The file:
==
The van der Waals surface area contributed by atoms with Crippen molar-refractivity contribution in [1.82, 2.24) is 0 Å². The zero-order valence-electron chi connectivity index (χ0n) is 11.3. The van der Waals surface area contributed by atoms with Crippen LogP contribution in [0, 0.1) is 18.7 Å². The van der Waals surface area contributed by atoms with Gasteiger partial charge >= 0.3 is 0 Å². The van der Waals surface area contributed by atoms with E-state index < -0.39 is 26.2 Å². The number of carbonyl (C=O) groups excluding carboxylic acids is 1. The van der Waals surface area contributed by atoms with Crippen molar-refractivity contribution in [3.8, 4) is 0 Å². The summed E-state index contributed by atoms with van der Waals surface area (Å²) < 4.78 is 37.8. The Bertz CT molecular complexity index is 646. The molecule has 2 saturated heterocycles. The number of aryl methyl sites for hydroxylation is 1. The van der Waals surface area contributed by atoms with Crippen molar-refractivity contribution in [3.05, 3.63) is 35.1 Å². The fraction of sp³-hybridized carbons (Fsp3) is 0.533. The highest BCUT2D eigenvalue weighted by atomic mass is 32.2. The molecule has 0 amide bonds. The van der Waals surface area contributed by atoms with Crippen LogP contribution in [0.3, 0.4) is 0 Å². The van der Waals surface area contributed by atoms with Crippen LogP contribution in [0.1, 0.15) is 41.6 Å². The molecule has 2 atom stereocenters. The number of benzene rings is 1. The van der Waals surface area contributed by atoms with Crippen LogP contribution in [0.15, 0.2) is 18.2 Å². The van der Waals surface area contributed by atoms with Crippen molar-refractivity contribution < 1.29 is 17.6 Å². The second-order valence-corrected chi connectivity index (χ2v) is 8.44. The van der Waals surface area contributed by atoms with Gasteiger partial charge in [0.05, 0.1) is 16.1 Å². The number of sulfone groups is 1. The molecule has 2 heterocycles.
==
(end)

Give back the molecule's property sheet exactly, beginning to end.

The van der Waals surface area contributed by atoms with Crippen molar-refractivity contribution in [1.82, 2.24) is 0 Å². The zero-order valence-electron chi connectivity index (χ0n) is 11.3. The van der Waals surface area contributed by atoms with Crippen LogP contribution in [0, 0.1) is 18.7 Å². The van der Waals surface area contributed by atoms with Gasteiger partial charge >= 0.3 is 0 Å². The van der Waals surface area contributed by atoms with E-state index < -0.39 is 26.2 Å². The number of carbonyl (C=O) groups excluding carboxylic acids is 1. The van der Waals surface area contributed by atoms with Crippen molar-refractivity contribution in [3.8, 4) is 0 Å². The summed E-state index contributed by atoms with van der Waals surface area (Å²) < 4.78 is 37.8. The Bertz CT molecular complexity index is 646. The molecule has 2 saturated heterocycles. The number of aryl methyl sites for hydroxylation is 1. The van der Waals surface area contributed by atoms with Crippen molar-refractivity contribution in [3.05, 3.63) is 35.1 Å². The fraction of sp³-hybridized carbons (Fsp3) is 0.533. The highest BCUT2D eigenvalue weighted by atomic mass is 32.2. The molecule has 0 amide bonds. The van der Waals surface area contributed by atoms with Crippen LogP contribution in [0.3, 0.4) is 0 Å². The van der Waals surface area contributed by atoms with Crippen LogP contribution in [0.1, 0.15) is 41.6 Å². The molecule has 2 atom stereocenters. The number of benzene rings is 1. The van der Waals surface area contributed by atoms with Crippen LogP contribution in [0.15, 0.2) is 18.2 Å². The van der Waals surface area contributed by atoms with Crippen molar-refractivity contribution < 1.29 is 17.6 Å². The second-order valence-corrected chi connectivity index (χ2v) is 8.44. The van der Waals surface area contributed by atoms with Gasteiger partial charge in [0.05, 0.1) is 16.1 Å². The number of sulfone groups is 1. The molecule has 2 heterocycles.